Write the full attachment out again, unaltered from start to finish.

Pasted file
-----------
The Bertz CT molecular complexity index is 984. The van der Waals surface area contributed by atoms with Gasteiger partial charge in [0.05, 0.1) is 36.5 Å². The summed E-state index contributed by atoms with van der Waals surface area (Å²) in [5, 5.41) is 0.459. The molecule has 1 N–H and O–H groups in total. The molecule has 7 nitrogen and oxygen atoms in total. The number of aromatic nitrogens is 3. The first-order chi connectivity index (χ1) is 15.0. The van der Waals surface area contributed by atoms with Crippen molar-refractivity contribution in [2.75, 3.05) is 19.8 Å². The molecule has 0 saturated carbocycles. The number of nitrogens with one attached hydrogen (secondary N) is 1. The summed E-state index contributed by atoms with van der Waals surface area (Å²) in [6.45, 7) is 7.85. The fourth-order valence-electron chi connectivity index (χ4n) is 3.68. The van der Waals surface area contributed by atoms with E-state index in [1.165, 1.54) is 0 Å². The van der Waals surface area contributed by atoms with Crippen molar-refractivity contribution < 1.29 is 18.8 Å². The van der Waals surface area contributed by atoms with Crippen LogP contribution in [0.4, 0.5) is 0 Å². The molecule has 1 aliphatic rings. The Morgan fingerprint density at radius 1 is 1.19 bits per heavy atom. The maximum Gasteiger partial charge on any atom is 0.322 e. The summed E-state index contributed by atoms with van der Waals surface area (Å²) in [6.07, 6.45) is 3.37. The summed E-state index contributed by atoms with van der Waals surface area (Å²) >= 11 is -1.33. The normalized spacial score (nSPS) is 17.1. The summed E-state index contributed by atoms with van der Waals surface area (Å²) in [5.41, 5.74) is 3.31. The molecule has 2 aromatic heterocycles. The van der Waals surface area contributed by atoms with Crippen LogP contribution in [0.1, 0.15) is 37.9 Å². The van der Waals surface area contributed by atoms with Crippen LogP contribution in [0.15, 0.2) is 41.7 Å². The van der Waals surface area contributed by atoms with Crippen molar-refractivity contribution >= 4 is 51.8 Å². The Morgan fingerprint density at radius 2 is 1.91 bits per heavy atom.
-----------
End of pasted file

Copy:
The Bertz CT molecular complexity index is 984. The van der Waals surface area contributed by atoms with Gasteiger partial charge in [0.05, 0.1) is 36.5 Å². The summed E-state index contributed by atoms with van der Waals surface area (Å²) in [5, 5.41) is 0.459. The molecule has 1 N–H and O–H groups in total. The molecule has 7 nitrogen and oxygen atoms in total. The number of aromatic nitrogens is 3. The first-order chi connectivity index (χ1) is 15.0. The van der Waals surface area contributed by atoms with Crippen molar-refractivity contribution in [2.75, 3.05) is 19.8 Å². The molecule has 0 saturated carbocycles. The number of nitrogens with one attached hydrogen (secondary N) is 1. The summed E-state index contributed by atoms with van der Waals surface area (Å²) in [6.45, 7) is 7.85. The fourth-order valence-electron chi connectivity index (χ4n) is 3.68. The van der Waals surface area contributed by atoms with E-state index in [1.165, 1.54) is 0 Å². The van der Waals surface area contributed by atoms with Crippen molar-refractivity contribution < 1.29 is 18.8 Å². The van der Waals surface area contributed by atoms with Crippen LogP contribution in [0.4, 0.5) is 0 Å². The molecule has 1 aliphatic rings. The Morgan fingerprint density at radius 1 is 1.19 bits per heavy atom. The maximum Gasteiger partial charge on any atom is 0.322 e. The summed E-state index contributed by atoms with van der Waals surface area (Å²) in [6.07, 6.45) is 3.37. The summed E-state index contributed by atoms with van der Waals surface area (Å²) >= 11 is -1.33. The normalized spacial score (nSPS) is 17.1. The summed E-state index contributed by atoms with van der Waals surface area (Å²) in [5.41, 5.74) is 3.31. The molecule has 2 aromatic heterocycles. The van der Waals surface area contributed by atoms with Crippen LogP contribution in [0.1, 0.15) is 37.9 Å². The van der Waals surface area contributed by atoms with Crippen LogP contribution in [0.15, 0.2) is 41.7 Å². The van der Waals surface area contributed by atoms with Crippen molar-refractivity contribution >= 4 is 51.8 Å². The Morgan fingerprint density at radius 2 is 1.91 bits per heavy atom.